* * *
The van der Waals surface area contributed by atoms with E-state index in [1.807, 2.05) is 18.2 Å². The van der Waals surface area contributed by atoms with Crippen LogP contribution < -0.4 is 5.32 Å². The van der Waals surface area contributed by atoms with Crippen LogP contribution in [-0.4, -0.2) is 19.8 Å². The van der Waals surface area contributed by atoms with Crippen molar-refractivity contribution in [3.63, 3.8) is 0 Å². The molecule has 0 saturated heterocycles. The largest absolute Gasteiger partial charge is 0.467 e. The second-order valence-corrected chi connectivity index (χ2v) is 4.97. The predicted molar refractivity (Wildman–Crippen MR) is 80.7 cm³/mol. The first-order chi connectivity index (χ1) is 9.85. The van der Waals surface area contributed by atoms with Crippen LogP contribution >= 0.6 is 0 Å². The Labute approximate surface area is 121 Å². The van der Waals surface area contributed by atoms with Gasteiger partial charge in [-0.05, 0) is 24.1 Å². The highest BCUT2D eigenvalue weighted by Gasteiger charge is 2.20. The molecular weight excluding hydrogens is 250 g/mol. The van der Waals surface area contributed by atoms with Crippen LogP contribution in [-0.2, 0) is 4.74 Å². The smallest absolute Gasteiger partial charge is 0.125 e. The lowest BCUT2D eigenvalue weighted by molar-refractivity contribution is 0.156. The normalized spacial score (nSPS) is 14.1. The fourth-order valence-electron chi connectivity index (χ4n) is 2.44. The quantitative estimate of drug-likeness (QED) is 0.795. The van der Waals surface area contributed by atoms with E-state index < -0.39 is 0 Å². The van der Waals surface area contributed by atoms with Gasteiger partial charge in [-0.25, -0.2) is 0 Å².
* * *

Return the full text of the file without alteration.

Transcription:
The van der Waals surface area contributed by atoms with E-state index in [1.807, 2.05) is 18.2 Å². The van der Waals surface area contributed by atoms with Crippen LogP contribution < -0.4 is 5.32 Å². The van der Waals surface area contributed by atoms with Crippen LogP contribution in [-0.4, -0.2) is 19.8 Å². The van der Waals surface area contributed by atoms with Crippen molar-refractivity contribution in [3.63, 3.8) is 0 Å². The molecule has 0 saturated heterocycles. The largest absolute Gasteiger partial charge is 0.467 e. The second-order valence-corrected chi connectivity index (χ2v) is 4.97. The predicted molar refractivity (Wildman–Crippen MR) is 80.7 cm³/mol. The first-order chi connectivity index (χ1) is 9.85. The van der Waals surface area contributed by atoms with Crippen LogP contribution >= 0.6 is 0 Å². The Labute approximate surface area is 121 Å². The van der Waals surface area contributed by atoms with Gasteiger partial charge in [-0.05, 0) is 24.1 Å². The highest BCUT2D eigenvalue weighted by Gasteiger charge is 2.20. The molecular weight excluding hydrogens is 250 g/mol. The van der Waals surface area contributed by atoms with Crippen LogP contribution in [-0.2, 0) is 4.74 Å². The smallest absolute Gasteiger partial charge is 0.125 e. The lowest BCUT2D eigenvalue weighted by molar-refractivity contribution is 0.156. The normalized spacial score (nSPS) is 14.1. The fourth-order valence-electron chi connectivity index (χ4n) is 2.44. The quantitative estimate of drug-likeness (QED) is 0.795. The van der Waals surface area contributed by atoms with E-state index < -0.39 is 0 Å². The van der Waals surface area contributed by atoms with Gasteiger partial charge in [-0.25, -0.2) is 0 Å².